Revisiting Meghan McCain's legacy on "The View" shows the reality of across-the-aisle "friendships"

What, exactly, was she doing on the show in the first place?

Published July 8, 2021 7:13PM (EDT)

Meghan McCain on "The View" (ABC/Lou Rocco)
Meghan McCain on "The View" (ABC/Lou Rocco)

On July 1, "The View" co-host Meghan McCain announced her planned departure at the end of the show's 24th season later this month, leaving many to wonder if we'll ever uncover the mystery of who her father is. The announcement unsurprisingly sparked joyous reaction from McCain's many online critics — and also undoubtedly brought some relief to her fellow co-hosts, many of whom have visibly struggled to put up with some of her most outlandish, misinformed and offensive takes throughout her nearly four-year tenure on the show.

McCain's departure, and the years of on-air infighting, ignorance and racism that preceded it, warrant a fair amount of interrogation as to what she was even doing on the show in the first place (besides bewildering us with an array of dubious hair art). There are plenty of warm, optimistic explanations for this casting, like the importance of representing diversity of thought and perspective, or the classic, welcoming "both sides." After all, ABC might have seen McCain's inclusion as just good business — plenty of the show's target female audiences watching "The View" on weekday afternoons may share her conservative viewpoints, or revere her father, the late John McCain, in case Meghan failed to mention that.

But there's a dark side to that viral meme of the stick-figure best friends, Sally, a Democrat, and Bob, a Republican, who are both presumably white. The glorification of across-the-aisle friendships, which "The View" has tried to simulate with McCain as a co-host, ignores the toll these relationships can have on people of color, LGBTQ folks, women, immigrants, survivors, or, of course, people hailing from countries that have been devastated by U.S. military actions and imperialism. The reductive notion that politics is "just" politics, and we can be friends with those who "disagree" with us, doesn't apply to people who don't have the privilege of being able to treat politics as abstraction, rather than their everyday, oppressive realities. Politics isn't something those who are marginalized can just compartmentalize and neatly put aside for the comfort of those who are complicit in their oppression.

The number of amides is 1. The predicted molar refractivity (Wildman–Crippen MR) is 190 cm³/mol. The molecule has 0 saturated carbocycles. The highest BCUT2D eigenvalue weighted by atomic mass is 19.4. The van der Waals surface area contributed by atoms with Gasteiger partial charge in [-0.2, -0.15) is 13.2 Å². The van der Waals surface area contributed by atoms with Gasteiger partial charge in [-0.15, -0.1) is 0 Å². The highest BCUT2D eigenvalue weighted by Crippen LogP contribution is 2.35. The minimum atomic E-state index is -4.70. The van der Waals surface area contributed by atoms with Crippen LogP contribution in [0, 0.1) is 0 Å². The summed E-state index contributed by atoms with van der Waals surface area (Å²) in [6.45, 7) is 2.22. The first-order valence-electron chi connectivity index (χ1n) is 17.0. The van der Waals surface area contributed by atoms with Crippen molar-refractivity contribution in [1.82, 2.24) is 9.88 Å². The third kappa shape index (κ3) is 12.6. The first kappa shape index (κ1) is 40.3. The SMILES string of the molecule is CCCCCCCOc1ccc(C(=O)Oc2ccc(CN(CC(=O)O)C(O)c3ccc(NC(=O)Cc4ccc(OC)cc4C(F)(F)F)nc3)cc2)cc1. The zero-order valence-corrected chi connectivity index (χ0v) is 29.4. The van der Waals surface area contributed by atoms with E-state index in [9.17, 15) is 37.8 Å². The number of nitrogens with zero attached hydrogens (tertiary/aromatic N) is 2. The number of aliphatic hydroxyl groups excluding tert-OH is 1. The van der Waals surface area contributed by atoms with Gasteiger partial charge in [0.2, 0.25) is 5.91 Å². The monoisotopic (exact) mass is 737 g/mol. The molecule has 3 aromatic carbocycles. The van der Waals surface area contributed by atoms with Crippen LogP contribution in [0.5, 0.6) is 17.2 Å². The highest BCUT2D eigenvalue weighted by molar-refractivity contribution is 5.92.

The implosion of McCain's time on "The View" is the natural outcome of such a hackneyed sociopolitical experiment. It's the natural outcome of planting an unapologetically entitled and problematic white woman on a show to spar with or even argue against the humanity of her female co-hosts who generally know better. Now that McCain's time on the show nearing its end, it's worth revisiting her highlights to recognize just how harmful it was for ABC to platform her all these years.

October 2017: McCain's establishes her self-interest in her "View" debut

For her inauspicious debut, McCain decided to weigh in on Mike Pence's NFL stunt, in which he stormed out of a game knowing that players would be kneeling in protest. While the idea of protesting the anthem is a hot topic among conservatives, McCain turned the conversation to make it all about herself. This was just a sign of things to come.

April 2018: McCain tells "The View" audience they "deserve" Trump

When "The View" audiences applauded former House Speaker Paul Ryan's retirement announcement — yes, the Paul Ryan who tried to snatch health care from millions — McCain chastised audiences for celebrating. "If Paul Ryan is the greatest sin, this is how we got Trump, because if Paul Ryan and Mitt Romney and people like this are the worst politicians, then you deserve Trump," she said.

Of course, this holier-than-thou lecturing at audience members was hardly the shrewd commentary McCain intended for it to be. Under Trump, millions would suffer the unthinkable, from state-sanctioned family separation programs to the eventual, deadly mishandling of COVID — but, sure, Meghan. Celebrating the retirement of an evil politician means we had it coming!

December 2018: McCain almost drives Joy Behar to quit